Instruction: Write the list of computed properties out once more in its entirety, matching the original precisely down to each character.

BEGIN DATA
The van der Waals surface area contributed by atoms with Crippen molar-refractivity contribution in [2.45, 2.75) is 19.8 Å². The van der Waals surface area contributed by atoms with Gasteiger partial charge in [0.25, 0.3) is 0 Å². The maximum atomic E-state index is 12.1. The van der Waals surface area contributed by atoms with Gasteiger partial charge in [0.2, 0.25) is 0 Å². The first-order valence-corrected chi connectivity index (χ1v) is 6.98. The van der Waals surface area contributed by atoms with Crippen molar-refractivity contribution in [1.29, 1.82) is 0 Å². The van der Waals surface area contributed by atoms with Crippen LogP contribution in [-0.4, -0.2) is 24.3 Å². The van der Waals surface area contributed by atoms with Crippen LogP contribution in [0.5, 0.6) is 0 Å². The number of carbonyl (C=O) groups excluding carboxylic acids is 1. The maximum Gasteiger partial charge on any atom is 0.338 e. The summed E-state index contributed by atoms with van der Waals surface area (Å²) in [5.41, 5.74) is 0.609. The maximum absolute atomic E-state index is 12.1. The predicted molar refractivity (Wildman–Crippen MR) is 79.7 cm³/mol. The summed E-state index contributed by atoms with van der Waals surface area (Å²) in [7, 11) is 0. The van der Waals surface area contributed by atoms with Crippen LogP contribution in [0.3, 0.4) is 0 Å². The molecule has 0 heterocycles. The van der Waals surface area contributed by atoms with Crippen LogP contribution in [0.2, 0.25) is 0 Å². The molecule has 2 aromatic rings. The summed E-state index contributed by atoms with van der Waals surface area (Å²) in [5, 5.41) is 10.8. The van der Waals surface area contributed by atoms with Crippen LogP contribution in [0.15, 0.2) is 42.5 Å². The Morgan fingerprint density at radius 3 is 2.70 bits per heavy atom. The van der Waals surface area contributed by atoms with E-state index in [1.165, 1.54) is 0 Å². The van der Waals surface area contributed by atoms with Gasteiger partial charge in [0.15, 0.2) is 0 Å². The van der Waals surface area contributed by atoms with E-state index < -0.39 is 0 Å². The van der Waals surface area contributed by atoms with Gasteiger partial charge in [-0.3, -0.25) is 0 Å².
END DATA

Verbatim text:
The van der Waals surface area contributed by atoms with Crippen molar-refractivity contribution in [2.45, 2.75) is 19.8 Å². The van der Waals surface area contributed by atoms with Gasteiger partial charge in [0.25, 0.3) is 0 Å². The maximum atomic E-state index is 12.1. The van der Waals surface area contributed by atoms with Gasteiger partial charge in [0.2, 0.25) is 0 Å². The first-order valence-corrected chi connectivity index (χ1v) is 6.98. The van der Waals surface area contributed by atoms with Crippen molar-refractivity contribution in [1.29, 1.82) is 0 Å². The van der Waals surface area contributed by atoms with Crippen LogP contribution in [-0.4, -0.2) is 24.3 Å². The van der Waals surface area contributed by atoms with Crippen LogP contribution in [0.5, 0.6) is 0 Å². The number of carbonyl (C=O) groups excluding carboxylic acids is 1. The maximum Gasteiger partial charge on any atom is 0.338 e. The summed E-state index contributed by atoms with van der Waals surface area (Å²) in [5.41, 5.74) is 0.609. The maximum absolute atomic E-state index is 12.1. The predicted molar refractivity (Wildman–Crippen MR) is 79.7 cm³/mol. The summed E-state index contributed by atoms with van der Waals surface area (Å²) in [7, 11) is 0. The van der Waals surface area contributed by atoms with Crippen LogP contribution in [0.3, 0.4) is 0 Å². The molecule has 0 heterocycles. The van der Waals surface area contributed by atoms with Crippen LogP contribution in [0.2, 0.25) is 0 Å². The molecule has 2 aromatic rings. The summed E-state index contributed by atoms with van der Waals surface area (Å²) in [5, 5.41) is 10.8. The van der Waals surface area contributed by atoms with Crippen LogP contribution in [0.15, 0.2) is 42.5 Å². The Morgan fingerprint density at radius 3 is 2.70 bits per heavy atom. The van der Waals surface area contributed by atoms with E-state index in [1.165, 1.54) is 0 Å². The van der Waals surface area contributed by atoms with Gasteiger partial charge in [0.15, 0.2) is 0 Å². The van der Waals surface area contributed by atoms with E-state index < -0.39 is 0 Å². The van der Waals surface area contributed by atoms with Gasteiger partial charge in [-0.3, -0.25) is 0 Å².